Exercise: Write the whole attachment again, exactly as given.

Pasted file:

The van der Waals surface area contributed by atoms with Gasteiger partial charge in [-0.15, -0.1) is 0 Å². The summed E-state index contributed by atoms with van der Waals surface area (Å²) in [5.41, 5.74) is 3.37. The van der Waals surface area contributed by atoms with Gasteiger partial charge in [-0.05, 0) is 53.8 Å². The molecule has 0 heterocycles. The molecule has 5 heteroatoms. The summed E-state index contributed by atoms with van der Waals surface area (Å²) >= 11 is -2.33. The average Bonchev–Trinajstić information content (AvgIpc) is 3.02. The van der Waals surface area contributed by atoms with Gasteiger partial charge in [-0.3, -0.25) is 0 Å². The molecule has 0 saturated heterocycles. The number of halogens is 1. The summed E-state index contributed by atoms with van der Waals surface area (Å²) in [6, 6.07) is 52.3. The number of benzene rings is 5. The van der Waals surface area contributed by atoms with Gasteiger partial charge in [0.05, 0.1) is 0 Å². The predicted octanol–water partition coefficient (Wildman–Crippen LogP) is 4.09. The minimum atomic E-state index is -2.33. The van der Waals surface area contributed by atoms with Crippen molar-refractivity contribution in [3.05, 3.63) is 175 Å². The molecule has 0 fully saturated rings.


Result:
The van der Waals surface area contributed by atoms with Gasteiger partial charge in [-0.15, -0.1) is 0 Å². The summed E-state index contributed by atoms with van der Waals surface area (Å²) in [5.41, 5.74) is 3.37. The van der Waals surface area contributed by atoms with Gasteiger partial charge in [-0.05, 0) is 53.8 Å². The molecule has 0 heterocycles. The molecule has 5 heteroatoms. The summed E-state index contributed by atoms with van der Waals surface area (Å²) >= 11 is -2.33. The average Bonchev–Trinajstić information content (AvgIpc) is 3.02. The van der Waals surface area contributed by atoms with Gasteiger partial charge in [-0.3, -0.25) is 0 Å². The molecule has 0 saturated heterocycles. The number of halogens is 1. The summed E-state index contributed by atoms with van der Waals surface area (Å²) in [6, 6.07) is 52.3. The number of benzene rings is 5. The van der Waals surface area contributed by atoms with Gasteiger partial charge in [0.05, 0.1) is 0 Å². The predicted octanol–water partition coefficient (Wildman–Crippen LogP) is 4.09. The minimum atomic E-state index is -2.33. The van der Waals surface area contributed by atoms with Crippen molar-refractivity contribution in [3.05, 3.63) is 175 Å². The molecule has 0 fully saturated rings.